The next few days, I spent them making pictures that I was immensely proud of. From gigantic panoramas of the environment to intimate portraits of my wife resting after a wonderful day, I was able to really show what it felt like to be in this magical place. Imagine my surprise when I found out that the principals at the restaurant really loved the images. The work really resonated with the students as well, and I was able to teach how I produced the images, giving me a chance to do what I love – share my experiences.

Rather than swim in comparisons, remember that doing what you really love can be the best way to express your photographic gift. It’s the best way to leave your mark on this art . Its also the best way for you to find joy in what you do.


(see.. not all of the shots I made were HDR. This is a pic of my wife Jenn totally in her element during our vacation. :) )

*****

Im excited to say that I will be joining Joe again this August leading another workshop. This time around Joe is out there for two weeks. One week has students learning with the incomparable David Burnett. The next week, I go back with Joe and explore post processing, video production in Photoshop, HDR, and shooting techniques. If you want to join us on either week, you can find out more information at the link below:

The Workshops at Jade Mountain- with Joe Mcnally, David Burnett, and RC Concepcion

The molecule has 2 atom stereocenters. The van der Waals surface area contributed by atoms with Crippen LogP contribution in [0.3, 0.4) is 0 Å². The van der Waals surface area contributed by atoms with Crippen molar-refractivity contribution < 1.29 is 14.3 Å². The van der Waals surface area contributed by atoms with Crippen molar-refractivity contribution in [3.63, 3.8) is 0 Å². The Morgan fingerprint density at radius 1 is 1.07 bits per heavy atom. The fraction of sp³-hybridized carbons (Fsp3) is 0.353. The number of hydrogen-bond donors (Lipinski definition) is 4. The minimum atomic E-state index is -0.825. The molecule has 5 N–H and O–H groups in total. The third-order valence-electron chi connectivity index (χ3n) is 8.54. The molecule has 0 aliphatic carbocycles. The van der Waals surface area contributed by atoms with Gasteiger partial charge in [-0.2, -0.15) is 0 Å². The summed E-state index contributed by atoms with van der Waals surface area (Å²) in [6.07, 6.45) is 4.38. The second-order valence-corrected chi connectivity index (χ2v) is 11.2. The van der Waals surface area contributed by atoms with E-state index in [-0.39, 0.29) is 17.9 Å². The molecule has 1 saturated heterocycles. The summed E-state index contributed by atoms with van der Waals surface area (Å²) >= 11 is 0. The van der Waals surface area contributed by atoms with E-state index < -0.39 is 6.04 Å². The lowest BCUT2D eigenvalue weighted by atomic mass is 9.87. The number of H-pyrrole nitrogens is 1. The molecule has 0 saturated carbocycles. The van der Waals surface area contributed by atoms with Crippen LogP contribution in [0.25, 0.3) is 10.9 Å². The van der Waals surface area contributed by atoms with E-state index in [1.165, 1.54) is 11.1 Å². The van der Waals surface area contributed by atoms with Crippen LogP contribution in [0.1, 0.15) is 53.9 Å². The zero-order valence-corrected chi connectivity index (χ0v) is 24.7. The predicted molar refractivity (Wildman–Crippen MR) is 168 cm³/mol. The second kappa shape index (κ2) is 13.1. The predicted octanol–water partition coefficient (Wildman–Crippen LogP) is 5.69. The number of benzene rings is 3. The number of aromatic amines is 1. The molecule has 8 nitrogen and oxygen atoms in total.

If you want to find out more about me, visit my website at www.aboutrc.com or visit me on Google Plus

Tuesday
Jun
2013
18

Behind-the-Scenes at the B&H Photo Lightroom 5 Summit Yesterday in NYC

by Scott Kelby  |  22 Comments

What an amazing day!!!! Over 1,500 photographers (capacity) at the B&H Photo event in person — literally thousands more watching the live stream from literally all over the world — Adobe was there, including the new Lightroom Product manager Sharad Mangalick, who was answering questions all day, one-on-one from attendees at the event — and I’m training alongside Adobe Evangelist Julieanne Kost and The Photoshop Diva herself, Katrin Eismann. What a blast! :)

Lots of learning. Lots of laughs. Lots of Lighting. Lots of Lightroom. Canon was there. Sony was there. Elinchrom, Square Space and Westcott, too (among others). That’s (L to R above): Yours truly, Katrin, and Julieanne during the opening session showing off some cool Lightroom 5 stuff.

I’ll tell the rest in the captions, but all morning we shared Lightroom tips, new features, news techniques, and so on. Then after lunch I did a live shoot, and then passed the images off to Katrin & Julieanne to do some retouching and finishing effects (they wound up doing a Twilight effect).

Above: We had a team put together to work with our model for the shoot. Here’s a shot from backstage with makeup artist Cassi Renee and hair stylist Eric Williams. The shoot was styled by Sophia Batson (not shown here, and darn if I could even find a shot with Sophia in the frame, but she is truly awesome! Fourth time I’ve worked with Sophia — she is wonderful to work with it and very talented).